Aviation’s rapid adoption of connectivity solutions has a big hand in bringing the industry into the 21st century. The connected aircraft has changed the flying experience for all parties involved in the aviation ecosystem and continues to propel industry leaders that adopt the technology forward.

To celebrate this progress, our latest Connected Aviation Today roundup looks at how some of the connected aircraft trends we’ve reported on in the past are progressing in the industry and what industry players are paying attention.

Here are some of the recent headlines centered around the connected aircraft and its progress:

Rockwell Collins Tackling Internet of Things

The Internet of Things is all about enabling connectivity to deliver an ideal experience for a user. Because of the capabilities that reliable connectivity provides, expectations for future applications are becoming more sophisticated from both the crew and passengers.

In an interview with AIN Online, Rockwell Collins VP of Strategy and Business Development for IMS Joel Otto discussed how Rockwell Collins is taking a more holistic approach to connecting and enabling the systems and platforms that connect with aircraft. “We have points of presence into airlines and airports. We have stations for air-to-ground communications distributed throughout that global network, and that global network provides interoperability in communications among all of the participants in what we call the aviation ecosystems,” explained Otto.

“The goal is to facilitate a secure, high-availability network for the so-called ecosystem to inter-operate and share information,” reported AIN Online’s Kerry Lynch. By enabling all necessary platforms in the aviation ecosystem to seamlessly communicate and share information, the journey for everyone becomes smoother from end-to-end.

Read the whole story here.

VIDEO: The Benefits of Being a Connected Airline

At APEX TECH in June 2018, Inmarsat Aviation’s VP safety and operational services Captain Mary McMillan and Hawaiian Airlines’ Captain Jonathan Lee discussed connectivity’s role in creating a more efficient airline carrier. The discussion tied in nicely with the recent release of Inmarsat’s second Sky High Economics Report, that estimates that the connected aircraft can save carriers $15 billion annually.

Captain McMillan and Captain Lee both chatted with APEX’s Media Director Maryann Simson about the very real advantages for both passengers and crew members in a connected aircraft. APEX reported, “In terms of the flight crew, McMillan said connectivity has evolved to allow them to make better decisions in real-time. Captain Jonathan Lee from Hawaiian Airlines went on to explain in detail how connectivity allows him to avoid bad weather – and the resulting turbulence for passengers – while saving as much fuel as possible.”

Watch the video of their discussion here.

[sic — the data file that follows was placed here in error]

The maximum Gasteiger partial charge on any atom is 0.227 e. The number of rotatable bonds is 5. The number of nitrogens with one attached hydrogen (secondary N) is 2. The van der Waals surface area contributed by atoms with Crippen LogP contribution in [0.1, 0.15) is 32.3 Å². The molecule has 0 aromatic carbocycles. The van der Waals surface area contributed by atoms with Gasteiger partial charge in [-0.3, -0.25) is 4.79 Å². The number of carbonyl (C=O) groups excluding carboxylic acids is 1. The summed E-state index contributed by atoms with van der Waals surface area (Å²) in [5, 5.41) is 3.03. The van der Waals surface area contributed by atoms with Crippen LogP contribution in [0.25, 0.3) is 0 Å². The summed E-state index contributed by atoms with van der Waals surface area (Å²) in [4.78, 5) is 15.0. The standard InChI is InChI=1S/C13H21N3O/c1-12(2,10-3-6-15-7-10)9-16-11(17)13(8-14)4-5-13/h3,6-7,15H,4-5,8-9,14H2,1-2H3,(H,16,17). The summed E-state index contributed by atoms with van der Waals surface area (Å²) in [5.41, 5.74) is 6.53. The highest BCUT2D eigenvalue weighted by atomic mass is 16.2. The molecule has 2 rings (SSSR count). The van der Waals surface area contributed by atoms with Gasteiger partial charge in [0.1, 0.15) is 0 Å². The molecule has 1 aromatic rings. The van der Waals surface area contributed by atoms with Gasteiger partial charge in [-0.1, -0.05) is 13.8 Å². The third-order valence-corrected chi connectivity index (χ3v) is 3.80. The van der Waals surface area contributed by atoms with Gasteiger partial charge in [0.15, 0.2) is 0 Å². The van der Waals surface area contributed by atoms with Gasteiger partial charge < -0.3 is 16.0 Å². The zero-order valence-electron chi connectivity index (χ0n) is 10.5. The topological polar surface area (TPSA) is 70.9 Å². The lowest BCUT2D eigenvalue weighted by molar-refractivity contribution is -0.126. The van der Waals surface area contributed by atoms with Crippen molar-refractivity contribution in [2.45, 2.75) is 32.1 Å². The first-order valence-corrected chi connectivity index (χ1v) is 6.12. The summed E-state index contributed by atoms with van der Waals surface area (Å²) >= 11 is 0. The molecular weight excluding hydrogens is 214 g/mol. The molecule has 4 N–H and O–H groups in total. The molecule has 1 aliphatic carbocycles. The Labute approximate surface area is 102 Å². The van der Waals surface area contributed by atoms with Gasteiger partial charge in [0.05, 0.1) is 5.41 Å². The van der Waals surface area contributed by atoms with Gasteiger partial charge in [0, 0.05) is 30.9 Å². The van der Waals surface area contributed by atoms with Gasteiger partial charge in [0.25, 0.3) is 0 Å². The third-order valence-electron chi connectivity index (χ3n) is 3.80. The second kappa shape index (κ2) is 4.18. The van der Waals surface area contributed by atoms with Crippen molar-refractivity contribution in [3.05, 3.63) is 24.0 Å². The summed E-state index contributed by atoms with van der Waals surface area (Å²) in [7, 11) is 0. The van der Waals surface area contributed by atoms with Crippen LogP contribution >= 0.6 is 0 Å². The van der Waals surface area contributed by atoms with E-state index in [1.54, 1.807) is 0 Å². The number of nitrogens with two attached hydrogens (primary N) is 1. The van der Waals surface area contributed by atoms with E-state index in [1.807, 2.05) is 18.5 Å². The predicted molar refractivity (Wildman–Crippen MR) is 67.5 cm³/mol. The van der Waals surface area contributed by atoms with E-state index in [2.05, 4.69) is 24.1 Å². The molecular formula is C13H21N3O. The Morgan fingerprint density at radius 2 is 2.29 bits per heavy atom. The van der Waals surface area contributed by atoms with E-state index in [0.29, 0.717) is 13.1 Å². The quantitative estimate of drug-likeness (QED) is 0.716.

EU urges greater cooperation, SES progress to reduce flight delays

In addition to keeping airspaces over Europe safer and more transparent with their Data Link Services mandate earlier this year, the Single European Sky (SES) framework is helping reduce flight delays in the busy travel months of summer. But those flight delays can’t be reduced without a more robust adoption of the new SES infrastructure.

According to a recent article by Helen Massy-Beresford in Air Transport World, EU transport commissioner Violeta Bulc and European Parliament committee on transport & tourism chair Karima Delli recently issued a joint statement urging airports to upgrade their systems in the face of the 2018 summer travel season, what is expected to be the busiest year so far with regards to air traffic.

Massy-Beresford reported, “Plans put forward by the European Commission to reform the Single European Sky framework (known as Single European Sky 2+) that are currently on hold would contribute to more efficiency, shorter routes and lower operational and environmental costs, potentially generating €36 billion ($42 billion) of savings over the next 20 years, Bulc and Delli said.”

The cooperation of air navigation service providers (ANSPs) and airports is crucial to the success of this program and is the key to building a more modernized, streamlined air traffic infrastructure in Europe.

Read the whole story here.

Fleet Of Connected Aircraft Predicted To Triple In 10 Years

According to a recent report from Euroconsult, more than 23,000 commercial aircraft will offer connectivity to their passengers by 2027 (compared to 7,400 in 2017). Thierry Dubois at Aviation Daily reported that this trend indicates that in-flight connectivity is no longer a luxury, but a necessity for airlines.

According to Dubois, airlines are now observing the “take-up phase” where they are assessing which pricing model is most sustainable and profitable. Satellite providers are facing fierce competition in the space now, each trying to deliver greater capacity at lower unit costs. This competition is likely to result in a better experience for the passenger.

“The passenger’s experience will improve, Euroconsult said, thanks to new-generation satellites and air-to-ground networks increasing the available bandwidth,” wrote Dubois. “Unit costs are predicted to continue dwindling. Passengers may expect video streaming to become standard, according to the report.”

The effects of the increase in connectivity demands and expectations are starting to really show in airlines and their available passenger experiences.

Read the whole story here.

Chelsea Barone

About Chelsea Barone

Chelsea is an editor for Connected Aviation Today, managing the day-to-day editorial activities. Chelsea writes for other federal government and technology industry publications. Her background lies in B2B and enterprise technology, specifically cloud computing, SaaS, travel IT, and mobile devices.


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